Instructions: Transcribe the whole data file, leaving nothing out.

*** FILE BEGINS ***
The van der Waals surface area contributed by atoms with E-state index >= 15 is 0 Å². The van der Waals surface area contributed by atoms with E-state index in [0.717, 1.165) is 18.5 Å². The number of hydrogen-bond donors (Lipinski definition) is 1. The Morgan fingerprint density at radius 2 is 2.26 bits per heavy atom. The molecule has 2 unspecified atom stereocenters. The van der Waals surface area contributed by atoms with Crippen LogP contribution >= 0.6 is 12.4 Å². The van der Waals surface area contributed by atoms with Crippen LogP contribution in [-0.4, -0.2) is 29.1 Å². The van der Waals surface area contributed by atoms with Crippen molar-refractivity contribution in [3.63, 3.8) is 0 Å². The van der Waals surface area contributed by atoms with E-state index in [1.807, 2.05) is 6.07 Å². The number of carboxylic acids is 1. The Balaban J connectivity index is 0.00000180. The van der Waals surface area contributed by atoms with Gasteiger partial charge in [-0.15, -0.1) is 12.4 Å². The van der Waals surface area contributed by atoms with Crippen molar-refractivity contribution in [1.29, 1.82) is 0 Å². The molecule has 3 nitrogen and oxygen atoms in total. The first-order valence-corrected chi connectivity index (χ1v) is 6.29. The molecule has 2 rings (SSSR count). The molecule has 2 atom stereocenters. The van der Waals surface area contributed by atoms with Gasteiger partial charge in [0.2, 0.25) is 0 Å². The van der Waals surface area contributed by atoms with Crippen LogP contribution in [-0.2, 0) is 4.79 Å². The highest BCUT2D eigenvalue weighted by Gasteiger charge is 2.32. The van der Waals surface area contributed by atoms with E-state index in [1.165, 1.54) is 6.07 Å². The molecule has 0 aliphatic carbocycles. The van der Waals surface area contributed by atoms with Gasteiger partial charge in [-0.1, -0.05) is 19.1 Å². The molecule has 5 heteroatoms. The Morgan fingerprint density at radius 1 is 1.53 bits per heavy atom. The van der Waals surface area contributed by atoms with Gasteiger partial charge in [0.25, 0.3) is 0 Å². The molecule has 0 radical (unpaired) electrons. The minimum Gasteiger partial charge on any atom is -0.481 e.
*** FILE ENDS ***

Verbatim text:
The van der Waals surface area contributed by atoms with E-state index >= 15 is 0 Å². The van der Waals surface area contributed by atoms with E-state index in [0.717, 1.165) is 18.5 Å². The number of hydrogen-bond donors (Lipinski definition) is 1. The Morgan fingerprint density at radius 2 is 2.26 bits per heavy atom. The molecule has 2 unspecified atom stereocenters. The van der Waals surface area contributed by atoms with Crippen LogP contribution >= 0.6 is 12.4 Å². The van der Waals surface area contributed by atoms with Crippen LogP contribution in [-0.4, -0.2) is 29.1 Å². The van der Waals surface area contributed by atoms with Crippen molar-refractivity contribution in [3.63, 3.8) is 0 Å². The van der Waals surface area contributed by atoms with E-state index in [1.807, 2.05) is 6.07 Å². The number of carboxylic acids is 1. The Balaban J connectivity index is 0.00000180. The van der Waals surface area contributed by atoms with Gasteiger partial charge in [-0.15, -0.1) is 12.4 Å². The van der Waals surface area contributed by atoms with Crippen molar-refractivity contribution in [1.29, 1.82) is 0 Å². The molecule has 3 nitrogen and oxygen atoms in total. The first-order valence-corrected chi connectivity index (χ1v) is 6.29. The molecule has 2 rings (SSSR count). The molecule has 2 atom stereocenters. The van der Waals surface area contributed by atoms with Gasteiger partial charge in [0.2, 0.25) is 0 Å². The van der Waals surface area contributed by atoms with Crippen LogP contribution in [-0.2, 0) is 4.79 Å². The highest BCUT2D eigenvalue weighted by Gasteiger charge is 2.32. The van der Waals surface area contributed by atoms with E-state index in [1.165, 1.54) is 6.07 Å². The molecule has 0 aliphatic carbocycles. The van der Waals surface area contributed by atoms with Gasteiger partial charge in [-0.1, -0.05) is 19.1 Å². The molecule has 5 heteroatoms. The Morgan fingerprint density at radius 1 is 1.53 bits per heavy atom. The van der Waals surface area contributed by atoms with Gasteiger partial charge in [0.25, 0.3) is 0 Å². The molecule has 0 radical (unpaired) electrons. The minimum Gasteiger partial charge on any atom is -0.481 e.